Saturday, January 2, 2010

What Is Happening to Our Springs, and What Can We Do About It?

Florida's priceless jewels—the freshwater springs that exist here in one of the largest concentrations if not THE largest concentration in the world—are in trouble.

Springs that I remember being crystalline blue are now tinged with green, victims of rising pollution levels. Springs that used to draw tourists and swimmers have quit flowing and dried up entirely, victims of increased withdrawal of water from the aquifer by water bottling companies, agriculture, and an increasing human population.

What's worse is that there doesn't appear to be any kind of coherent statewide agreement that the degradation of our springs is a huge problem that needs to be fixed.

Our legislators are too afraid of angering business, agribusiness, and private citizens to put in place any new protections that might save our springs.

Most of our water management districts view their roles as being limited to issuing permits to whoever wants our water, never mind the effects on the environment.

Bureaucratic territorialism rears its ugly head whenever federal involvement or help is mentioned.

For all their good intentions, local environmental groups are limited in their abilities to influence collective vision and/or legislation.

Probably the worst part of the whole situation is that any kind of protective action that might do some good gets bogged down in arguments about scientific data.

Now, before you jump to conclusions, let me assure you that I am not anti-science. As someone who struggled for the first 18 years of her life with recurrent tonsil infections, I would never have made it to ripe old age if it hadn't been for the scientific advancements that brought us antibiotics. Science is a wonderful system for investigating the natural world, but we have been sold a bill of goods if we have come to believe that science has all the answers—it doesn't.

For every piece of data that "proves" a water permit will not adversely affect a local river or spring, there exists another piece of data that "proves" said permit will do damage.

So since it's the new year—traditionally a time for looking forward as well as backward—I will make a prediction:

The fate of Florida's springs, and the solution to Florida's potential water wars, hangs in the balance of spirit, not science.

The questions of who owns the water, who can have access to it, who can charge for it, whether or not it should be moved or removed, and whether or not our springs are worth preserving for future generations, are not questions that can be answered by science. These are ethical, moral, and even spiritual questions at their cores, and the only way I think we can come to agreement about what we need to do is to elevate the dialogue to include the ethical, moral, and spiritual considerations that surround our use of natural resources and stewardship of the planet.

Luckily, some of our best-known religious leaders are beginning to speak out about such problems. Just this past week the Pope gave an address titled, "If You Want to Cultivate Peace, Protect Creation," in which he made the following points:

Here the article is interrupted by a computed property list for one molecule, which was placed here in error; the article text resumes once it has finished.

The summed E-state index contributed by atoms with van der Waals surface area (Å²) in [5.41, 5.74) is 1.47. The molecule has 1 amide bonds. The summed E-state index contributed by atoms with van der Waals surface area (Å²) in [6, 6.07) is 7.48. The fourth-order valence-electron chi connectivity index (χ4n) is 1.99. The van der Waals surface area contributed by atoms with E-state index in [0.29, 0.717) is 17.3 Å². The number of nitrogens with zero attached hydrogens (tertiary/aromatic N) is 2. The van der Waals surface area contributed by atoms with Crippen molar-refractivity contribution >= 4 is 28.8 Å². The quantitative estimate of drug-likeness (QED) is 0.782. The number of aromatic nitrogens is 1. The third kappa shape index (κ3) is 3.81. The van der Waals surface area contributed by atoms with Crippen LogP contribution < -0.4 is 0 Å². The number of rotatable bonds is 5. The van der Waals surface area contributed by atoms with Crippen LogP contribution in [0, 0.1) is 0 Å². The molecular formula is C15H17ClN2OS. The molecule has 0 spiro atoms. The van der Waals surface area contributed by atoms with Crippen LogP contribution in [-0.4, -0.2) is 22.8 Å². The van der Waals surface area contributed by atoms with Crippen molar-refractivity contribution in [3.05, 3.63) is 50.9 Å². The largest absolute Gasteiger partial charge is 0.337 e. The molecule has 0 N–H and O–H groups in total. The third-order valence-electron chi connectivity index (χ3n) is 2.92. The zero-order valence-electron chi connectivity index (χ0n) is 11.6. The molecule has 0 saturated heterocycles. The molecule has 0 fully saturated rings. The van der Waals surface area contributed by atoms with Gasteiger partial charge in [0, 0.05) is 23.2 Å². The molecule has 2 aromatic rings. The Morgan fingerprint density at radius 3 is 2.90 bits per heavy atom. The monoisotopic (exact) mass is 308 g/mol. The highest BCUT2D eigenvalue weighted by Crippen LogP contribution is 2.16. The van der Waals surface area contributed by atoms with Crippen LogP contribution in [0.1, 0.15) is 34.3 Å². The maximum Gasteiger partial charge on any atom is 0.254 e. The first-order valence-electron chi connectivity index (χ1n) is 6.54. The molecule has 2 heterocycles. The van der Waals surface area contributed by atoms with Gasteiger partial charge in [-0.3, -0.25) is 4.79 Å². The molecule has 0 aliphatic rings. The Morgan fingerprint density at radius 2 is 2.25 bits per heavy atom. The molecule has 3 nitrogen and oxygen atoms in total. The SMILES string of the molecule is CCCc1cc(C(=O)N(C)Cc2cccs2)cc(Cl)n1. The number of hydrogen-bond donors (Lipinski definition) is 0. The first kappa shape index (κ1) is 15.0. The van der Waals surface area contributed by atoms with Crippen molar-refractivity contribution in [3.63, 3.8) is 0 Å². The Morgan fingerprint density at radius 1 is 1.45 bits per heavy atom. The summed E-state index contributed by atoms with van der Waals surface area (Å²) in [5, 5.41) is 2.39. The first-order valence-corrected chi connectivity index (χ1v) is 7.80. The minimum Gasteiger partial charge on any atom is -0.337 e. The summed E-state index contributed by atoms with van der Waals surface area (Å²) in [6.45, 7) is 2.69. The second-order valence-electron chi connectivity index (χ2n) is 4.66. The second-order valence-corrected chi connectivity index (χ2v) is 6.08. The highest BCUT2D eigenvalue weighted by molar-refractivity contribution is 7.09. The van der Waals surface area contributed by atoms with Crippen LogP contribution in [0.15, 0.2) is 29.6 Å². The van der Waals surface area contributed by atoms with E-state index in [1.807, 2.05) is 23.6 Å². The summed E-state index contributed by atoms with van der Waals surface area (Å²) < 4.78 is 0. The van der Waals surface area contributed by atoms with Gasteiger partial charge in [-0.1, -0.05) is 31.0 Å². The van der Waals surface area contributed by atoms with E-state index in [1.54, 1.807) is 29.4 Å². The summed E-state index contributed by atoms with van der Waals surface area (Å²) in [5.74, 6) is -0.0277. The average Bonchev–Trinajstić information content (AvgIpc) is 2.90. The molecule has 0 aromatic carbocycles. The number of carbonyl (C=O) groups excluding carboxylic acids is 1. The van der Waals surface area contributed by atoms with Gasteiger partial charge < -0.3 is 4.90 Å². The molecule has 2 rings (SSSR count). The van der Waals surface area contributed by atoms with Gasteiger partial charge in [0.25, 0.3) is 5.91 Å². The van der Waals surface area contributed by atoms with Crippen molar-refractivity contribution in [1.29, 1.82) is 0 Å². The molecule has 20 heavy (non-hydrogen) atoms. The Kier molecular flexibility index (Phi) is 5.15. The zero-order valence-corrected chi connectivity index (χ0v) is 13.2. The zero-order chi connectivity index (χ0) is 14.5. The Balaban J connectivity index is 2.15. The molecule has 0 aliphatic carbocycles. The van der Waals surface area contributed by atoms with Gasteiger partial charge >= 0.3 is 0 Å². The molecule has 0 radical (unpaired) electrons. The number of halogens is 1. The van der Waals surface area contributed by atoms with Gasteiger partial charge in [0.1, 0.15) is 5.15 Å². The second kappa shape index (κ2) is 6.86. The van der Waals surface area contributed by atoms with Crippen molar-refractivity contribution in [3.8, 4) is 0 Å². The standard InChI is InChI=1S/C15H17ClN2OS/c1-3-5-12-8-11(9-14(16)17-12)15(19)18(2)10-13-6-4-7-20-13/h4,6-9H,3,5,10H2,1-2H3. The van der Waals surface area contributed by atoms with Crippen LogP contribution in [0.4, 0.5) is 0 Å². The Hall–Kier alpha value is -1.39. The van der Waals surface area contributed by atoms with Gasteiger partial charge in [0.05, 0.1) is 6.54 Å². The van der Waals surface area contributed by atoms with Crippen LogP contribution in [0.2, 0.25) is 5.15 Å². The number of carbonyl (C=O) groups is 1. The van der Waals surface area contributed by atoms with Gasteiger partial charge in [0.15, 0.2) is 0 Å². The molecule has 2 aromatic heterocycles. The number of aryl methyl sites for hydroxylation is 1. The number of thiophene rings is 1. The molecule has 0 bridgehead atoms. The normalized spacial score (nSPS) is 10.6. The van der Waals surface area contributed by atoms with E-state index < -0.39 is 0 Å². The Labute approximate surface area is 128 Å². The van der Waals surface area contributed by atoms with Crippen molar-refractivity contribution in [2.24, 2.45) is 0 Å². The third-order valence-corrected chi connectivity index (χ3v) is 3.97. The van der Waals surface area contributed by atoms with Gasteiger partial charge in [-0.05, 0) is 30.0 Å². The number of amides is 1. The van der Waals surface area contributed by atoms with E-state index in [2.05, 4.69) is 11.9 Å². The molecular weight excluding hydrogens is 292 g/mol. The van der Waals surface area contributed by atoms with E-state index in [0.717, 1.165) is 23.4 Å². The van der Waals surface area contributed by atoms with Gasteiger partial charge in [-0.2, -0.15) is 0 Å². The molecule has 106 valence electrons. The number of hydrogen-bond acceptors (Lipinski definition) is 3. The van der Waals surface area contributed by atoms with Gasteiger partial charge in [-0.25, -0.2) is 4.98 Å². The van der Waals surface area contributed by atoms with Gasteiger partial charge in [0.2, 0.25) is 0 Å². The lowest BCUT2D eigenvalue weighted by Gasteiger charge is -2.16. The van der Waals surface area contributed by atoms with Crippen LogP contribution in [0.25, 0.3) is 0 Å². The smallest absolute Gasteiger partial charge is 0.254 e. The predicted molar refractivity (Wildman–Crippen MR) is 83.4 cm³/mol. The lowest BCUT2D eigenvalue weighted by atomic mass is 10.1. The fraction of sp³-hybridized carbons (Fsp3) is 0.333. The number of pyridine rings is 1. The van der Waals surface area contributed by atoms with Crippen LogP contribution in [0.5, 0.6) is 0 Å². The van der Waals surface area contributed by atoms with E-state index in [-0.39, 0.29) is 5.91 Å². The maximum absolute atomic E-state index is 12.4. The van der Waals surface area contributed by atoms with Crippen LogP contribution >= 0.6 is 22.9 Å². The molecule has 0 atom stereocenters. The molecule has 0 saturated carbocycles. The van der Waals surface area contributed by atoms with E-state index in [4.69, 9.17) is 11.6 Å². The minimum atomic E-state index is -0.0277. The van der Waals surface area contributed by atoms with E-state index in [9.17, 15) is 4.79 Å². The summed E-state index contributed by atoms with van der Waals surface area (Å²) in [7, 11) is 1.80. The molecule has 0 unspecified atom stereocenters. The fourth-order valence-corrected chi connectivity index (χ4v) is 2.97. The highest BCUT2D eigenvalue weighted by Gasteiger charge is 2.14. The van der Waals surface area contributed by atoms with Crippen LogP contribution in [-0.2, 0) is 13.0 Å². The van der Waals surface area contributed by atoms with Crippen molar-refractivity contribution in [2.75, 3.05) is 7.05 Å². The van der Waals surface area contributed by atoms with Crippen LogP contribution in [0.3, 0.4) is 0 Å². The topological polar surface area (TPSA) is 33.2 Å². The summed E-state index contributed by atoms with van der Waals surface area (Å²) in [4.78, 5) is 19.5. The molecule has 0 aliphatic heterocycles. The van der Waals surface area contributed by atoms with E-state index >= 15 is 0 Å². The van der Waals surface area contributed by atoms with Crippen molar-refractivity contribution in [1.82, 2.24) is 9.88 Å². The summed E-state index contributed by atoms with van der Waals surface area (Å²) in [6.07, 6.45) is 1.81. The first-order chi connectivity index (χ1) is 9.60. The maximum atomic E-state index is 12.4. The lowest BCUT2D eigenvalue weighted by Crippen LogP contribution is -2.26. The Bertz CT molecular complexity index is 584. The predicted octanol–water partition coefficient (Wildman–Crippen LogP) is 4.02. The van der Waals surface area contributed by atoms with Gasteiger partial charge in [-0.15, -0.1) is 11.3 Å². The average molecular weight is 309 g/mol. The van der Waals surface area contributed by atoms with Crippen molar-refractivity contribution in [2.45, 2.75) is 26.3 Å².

"Can we remain impassive in the face of actual and potential conflicts involving access to natural resources?" the pope asked Friday. "All these are issues with a profound impact on the exercise of human rights, such as the right to life, food, health and development."

"Technologically advanced societies must be prepared to encourage more sober lifestyles, while reducing their energy consumption and improving its efficiency," while preparing "sustainable strategies to satisfy the energy needs of the present and future generations," he said.

While researching Rick Warren, author of The Purpose Driven Life and popular pastor of a huge megachurch in California, who has acknowledged that environmental stewardship is an important issue for Christians, I discovered the Evangelical Environmental Network's web site. The organization aims to "educate, inspire, and mobilize Christians in their effort to care for God's creation, to be faithful stewards of God's provision, and to advocate for actions and policies that honor God and protect the environment."

His Holiness Urgyen Trinley Dorje, the 17th Gyalwa Karmapa, recently launched a web site dedicated to the environment and what we can do to help it. Karmapa is providing leadership through publications, conferences—and even graphic design and jewelry design—to encourage people to become more aware of the environment and more active in protecting it.

So I remain hopeful—even in the face of multiple reasons to doubt!—that Floridians can agree that our springs are worth saving, even though that will mean some very fundamental changes in the lifestyles to which we have all become accustomed.

If we can't preserve the best our environment has to offer us here, where can we expect it to be preserved? If we can't do it now, then when?

And, isn't it really true that the way we treat the environment reflects the way we treat ourselves?

P.S. Here's another blog entry that deals with these questions, from the Ecological Buddhism blog.

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